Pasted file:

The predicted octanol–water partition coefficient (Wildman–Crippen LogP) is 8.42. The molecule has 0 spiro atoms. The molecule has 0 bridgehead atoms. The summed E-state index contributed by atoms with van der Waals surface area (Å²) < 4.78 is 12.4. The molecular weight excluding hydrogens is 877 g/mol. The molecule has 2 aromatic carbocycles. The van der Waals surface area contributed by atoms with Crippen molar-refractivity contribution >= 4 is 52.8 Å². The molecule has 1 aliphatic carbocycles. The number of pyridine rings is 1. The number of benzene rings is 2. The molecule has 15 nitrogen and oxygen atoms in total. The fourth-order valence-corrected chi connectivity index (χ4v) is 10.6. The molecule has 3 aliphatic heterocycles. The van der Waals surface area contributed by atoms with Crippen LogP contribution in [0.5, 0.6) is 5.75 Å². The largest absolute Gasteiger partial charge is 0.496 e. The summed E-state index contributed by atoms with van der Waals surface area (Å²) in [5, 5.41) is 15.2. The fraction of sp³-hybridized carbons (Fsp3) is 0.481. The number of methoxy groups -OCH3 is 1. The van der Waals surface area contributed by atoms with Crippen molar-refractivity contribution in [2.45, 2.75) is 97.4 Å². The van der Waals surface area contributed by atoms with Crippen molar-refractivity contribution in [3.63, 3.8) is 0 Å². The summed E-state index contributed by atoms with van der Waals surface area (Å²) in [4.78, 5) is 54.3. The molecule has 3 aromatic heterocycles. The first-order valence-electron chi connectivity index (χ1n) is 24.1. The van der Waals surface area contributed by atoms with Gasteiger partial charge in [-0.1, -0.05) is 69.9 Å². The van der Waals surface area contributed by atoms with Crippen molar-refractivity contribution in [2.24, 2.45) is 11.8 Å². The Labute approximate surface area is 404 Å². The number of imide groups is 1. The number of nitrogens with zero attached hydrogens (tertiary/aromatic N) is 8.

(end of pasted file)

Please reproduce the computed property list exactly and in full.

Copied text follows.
The predicted octanol–water partition coefficient (Wildman–Crippen LogP) is 8.42. The molecule has 0 spiro atoms. The molecule has 0 bridgehead atoms. The summed E-state index contributed by atoms with van der Waals surface area (Å²) < 4.78 is 12.4. The molecular weight excluding hydrogens is 877 g/mol. The molecule has 2 aromatic carbocycles. The van der Waals surface area contributed by atoms with Crippen molar-refractivity contribution >= 4 is 52.8 Å². The molecule has 1 aliphatic carbocycles. The number of pyridine rings is 1. The number of benzene rings is 2. The molecule has 15 nitrogen and oxygen atoms in total. The fourth-order valence-corrected chi connectivity index (χ4v) is 10.6. The molecule has 3 aliphatic heterocycles. The van der Waals surface area contributed by atoms with Crippen LogP contribution in [0.5, 0.6) is 5.75 Å². The largest absolute Gasteiger partial charge is 0.496 e. The summed E-state index contributed by atoms with van der Waals surface area (Å²) in [5, 5.41) is 15.2. The fraction of sp³-hybridized carbons (Fsp3) is 0.481. The number of methoxy groups -OCH3 is 1. The van der Waals surface area contributed by atoms with Crippen molar-refractivity contribution in [2.45, 2.75) is 97.4 Å². The van der Waals surface area contributed by atoms with Crippen molar-refractivity contribution in [3.63, 3.8) is 0 Å². The summed E-state index contributed by atoms with van der Waals surface area (Å²) in [4.78, 5) is 54.3. The molecule has 3 aromatic heterocycles. The first-order valence-electron chi connectivity index (χ1n) is 24.1. The van der Waals surface area contributed by atoms with Gasteiger partial charge in [-0.1, -0.05) is 69.9 Å². The van der Waals surface area contributed by atoms with Crippen molar-refractivity contribution in [2.24, 2.45) is 11.8 Å². The Labute approximate surface area is 404 Å². The number of imide groups is 1. The number of nitrogens with zero attached hydrogens (tertiary/aromatic N) is 8.